College of Education Theses and Dissertations

Date of Award

Spring 6-2011

Degree Type

Dissertation

Degree Name

Doctor of Education (EdD)

Department

Curriculum & Instruction

First Advisor

Dr. Roxanne Owens

Second Advisor

Dr. John Taccarino

Third Advisor

Fr. Patrick McDevitt

Abstract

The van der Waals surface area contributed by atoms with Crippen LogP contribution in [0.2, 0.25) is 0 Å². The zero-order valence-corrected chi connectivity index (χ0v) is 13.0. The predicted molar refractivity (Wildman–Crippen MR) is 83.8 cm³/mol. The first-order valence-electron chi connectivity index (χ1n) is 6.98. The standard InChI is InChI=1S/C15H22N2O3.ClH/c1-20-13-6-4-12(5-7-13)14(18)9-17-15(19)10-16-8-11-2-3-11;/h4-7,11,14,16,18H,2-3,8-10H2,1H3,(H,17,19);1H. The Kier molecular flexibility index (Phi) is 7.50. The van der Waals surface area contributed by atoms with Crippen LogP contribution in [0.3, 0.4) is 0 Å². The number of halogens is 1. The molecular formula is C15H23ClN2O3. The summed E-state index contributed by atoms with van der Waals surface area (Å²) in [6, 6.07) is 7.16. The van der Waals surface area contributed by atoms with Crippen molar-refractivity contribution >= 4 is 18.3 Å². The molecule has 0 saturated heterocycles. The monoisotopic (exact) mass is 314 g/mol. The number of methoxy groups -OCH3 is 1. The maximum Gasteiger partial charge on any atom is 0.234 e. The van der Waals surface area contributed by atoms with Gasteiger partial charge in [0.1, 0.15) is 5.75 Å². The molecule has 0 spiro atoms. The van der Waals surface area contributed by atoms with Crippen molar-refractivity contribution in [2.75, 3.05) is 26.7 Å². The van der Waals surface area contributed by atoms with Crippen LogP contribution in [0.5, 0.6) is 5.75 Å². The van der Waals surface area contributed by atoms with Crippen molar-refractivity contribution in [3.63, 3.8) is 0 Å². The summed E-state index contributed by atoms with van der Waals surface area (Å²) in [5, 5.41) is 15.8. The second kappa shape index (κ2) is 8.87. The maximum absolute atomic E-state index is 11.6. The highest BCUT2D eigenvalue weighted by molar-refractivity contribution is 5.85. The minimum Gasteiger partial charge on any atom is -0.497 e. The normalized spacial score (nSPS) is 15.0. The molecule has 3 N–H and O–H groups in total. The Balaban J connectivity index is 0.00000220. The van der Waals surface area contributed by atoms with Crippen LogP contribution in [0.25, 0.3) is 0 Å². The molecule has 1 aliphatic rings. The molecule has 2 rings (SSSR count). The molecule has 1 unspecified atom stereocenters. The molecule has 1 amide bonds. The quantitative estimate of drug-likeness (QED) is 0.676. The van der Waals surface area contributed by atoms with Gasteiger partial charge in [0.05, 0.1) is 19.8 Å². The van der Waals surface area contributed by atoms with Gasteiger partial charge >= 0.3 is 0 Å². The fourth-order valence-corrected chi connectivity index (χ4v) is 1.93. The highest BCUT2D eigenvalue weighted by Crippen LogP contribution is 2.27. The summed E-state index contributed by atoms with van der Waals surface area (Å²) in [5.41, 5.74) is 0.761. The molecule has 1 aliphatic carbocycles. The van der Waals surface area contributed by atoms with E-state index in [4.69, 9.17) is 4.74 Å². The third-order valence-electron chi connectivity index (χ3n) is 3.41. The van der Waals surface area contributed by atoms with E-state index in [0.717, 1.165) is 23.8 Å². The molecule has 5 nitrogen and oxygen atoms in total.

A growing body of research indicates that Latino students continue to struggle academically presenting educators and school leaders with serious concerns about a cultural achievement gap. Guided by the work of Lee & Loeb, (2000); Lee & Freidkin, (2007) and Stevens, (2008) who have examined small personalized learning communities, this paper examines the concept of personalismo as a conduit for establishing a platform that may help narrow the achievement gap within the Latino population in the public school system. Through a series of T-Tests, conducted in two small public schools with varying levels of personalismo, within a Chicago Public School Latino community this study will examine whether the construct of personalismo has a significant effect on the academic achievement of Latino students. Grounded in national research findings conducted across various urban populations about small learning communities, this study proposes that small learning communities promote interpersonal closeness and connectedness between students and educators, particularly for Latino students, that yield improved academic outcomes. The results should help school leaders, teachers and policy makers understand why Latino students’ academic achievement improves when enrolled in small, personalized environments. The findings suggest that training professionals on the benefits of personalismo in large urban schools will help narrow the achievement gap across the nation.